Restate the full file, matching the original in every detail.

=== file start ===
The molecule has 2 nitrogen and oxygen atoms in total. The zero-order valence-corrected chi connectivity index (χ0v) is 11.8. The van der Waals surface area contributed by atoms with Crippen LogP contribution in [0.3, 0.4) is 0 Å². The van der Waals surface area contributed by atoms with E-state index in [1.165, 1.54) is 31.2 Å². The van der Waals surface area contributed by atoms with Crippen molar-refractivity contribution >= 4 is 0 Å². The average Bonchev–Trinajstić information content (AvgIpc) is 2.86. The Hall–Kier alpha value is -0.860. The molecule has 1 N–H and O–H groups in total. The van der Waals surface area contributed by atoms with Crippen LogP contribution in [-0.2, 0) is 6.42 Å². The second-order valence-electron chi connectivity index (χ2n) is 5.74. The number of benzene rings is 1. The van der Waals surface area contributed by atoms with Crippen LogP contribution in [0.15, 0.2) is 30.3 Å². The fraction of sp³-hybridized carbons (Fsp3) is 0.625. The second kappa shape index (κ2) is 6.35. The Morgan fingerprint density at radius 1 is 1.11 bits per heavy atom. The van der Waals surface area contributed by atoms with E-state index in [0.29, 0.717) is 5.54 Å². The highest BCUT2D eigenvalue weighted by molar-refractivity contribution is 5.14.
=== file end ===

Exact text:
The molecule has 2 nitrogen and oxygen atoms in total. The zero-order valence-corrected chi connectivity index (χ0v) is 11.8. The van der Waals surface area contributed by atoms with Crippen LogP contribution in [0.3, 0.4) is 0 Å². The van der Waals surface area contributed by atoms with E-state index in [1.165, 1.54) is 31.2 Å². The van der Waals surface area contributed by atoms with Crippen molar-refractivity contribution >= 4 is 0 Å². The average Bonchev–Trinajstić information content (AvgIpc) is 2.86. The Hall–Kier alpha value is -0.860. The molecule has 1 N–H and O–H groups in total. The van der Waals surface area contributed by atoms with Crippen LogP contribution in [-0.2, 0) is 6.42 Å². The second-order valence-electron chi connectivity index (χ2n) is 5.74. The number of benzene rings is 1. The van der Waals surface area contributed by atoms with Crippen LogP contribution in [0.15, 0.2) is 30.3 Å². The fraction of sp³-hybridized carbons (Fsp3) is 0.625. The second kappa shape index (κ2) is 6.35. The Morgan fingerprint density at radius 1 is 1.11 bits per heavy atom. The van der Waals surface area contributed by atoms with E-state index in [0.29, 0.717) is 5.54 Å². The highest BCUT2D eigenvalue weighted by molar-refractivity contribution is 5.14.